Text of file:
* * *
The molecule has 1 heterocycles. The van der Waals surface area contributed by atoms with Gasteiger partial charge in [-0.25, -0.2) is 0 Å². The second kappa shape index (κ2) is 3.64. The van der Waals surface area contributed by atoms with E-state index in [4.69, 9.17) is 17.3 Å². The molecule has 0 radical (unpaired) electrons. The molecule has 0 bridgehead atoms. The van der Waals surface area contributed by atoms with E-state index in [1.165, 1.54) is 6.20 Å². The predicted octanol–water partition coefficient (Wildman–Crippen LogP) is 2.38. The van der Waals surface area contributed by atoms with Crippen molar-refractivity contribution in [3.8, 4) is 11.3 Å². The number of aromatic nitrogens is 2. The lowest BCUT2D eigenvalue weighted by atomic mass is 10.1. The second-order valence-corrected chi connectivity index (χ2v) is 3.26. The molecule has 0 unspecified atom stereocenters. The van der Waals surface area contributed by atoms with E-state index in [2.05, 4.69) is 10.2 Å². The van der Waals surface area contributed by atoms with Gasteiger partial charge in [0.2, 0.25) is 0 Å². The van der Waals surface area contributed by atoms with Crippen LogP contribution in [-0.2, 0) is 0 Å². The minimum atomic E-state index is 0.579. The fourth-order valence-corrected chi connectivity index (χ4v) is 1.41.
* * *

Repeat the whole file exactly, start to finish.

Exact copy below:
The molecule has 1 heterocycles. The van der Waals surface area contributed by atoms with Gasteiger partial charge in [-0.25, -0.2) is 0 Å². The second kappa shape index (κ2) is 3.64. The van der Waals surface area contributed by atoms with E-state index in [4.69, 9.17) is 17.3 Å². The molecule has 0 radical (unpaired) electrons. The molecule has 0 bridgehead atoms. The van der Waals surface area contributed by atoms with E-state index in [1.165, 1.54) is 6.20 Å². The predicted octanol–water partition coefficient (Wildman–Crippen LogP) is 2.38. The van der Waals surface area contributed by atoms with Crippen molar-refractivity contribution in [3.8, 4) is 11.3 Å². The number of aromatic nitrogens is 2. The lowest BCUT2D eigenvalue weighted by atomic mass is 10.1. The second-order valence-corrected chi connectivity index (χ2v) is 3.26. The molecule has 0 unspecified atom stereocenters. The van der Waals surface area contributed by atoms with E-state index in [2.05, 4.69) is 10.2 Å². The van der Waals surface area contributed by atoms with Gasteiger partial charge in [0.2, 0.25) is 0 Å². The van der Waals surface area contributed by atoms with Crippen LogP contribution in [-0.2, 0) is 0 Å². The minimum atomic E-state index is 0.579. The fourth-order valence-corrected chi connectivity index (χ4v) is 1.41.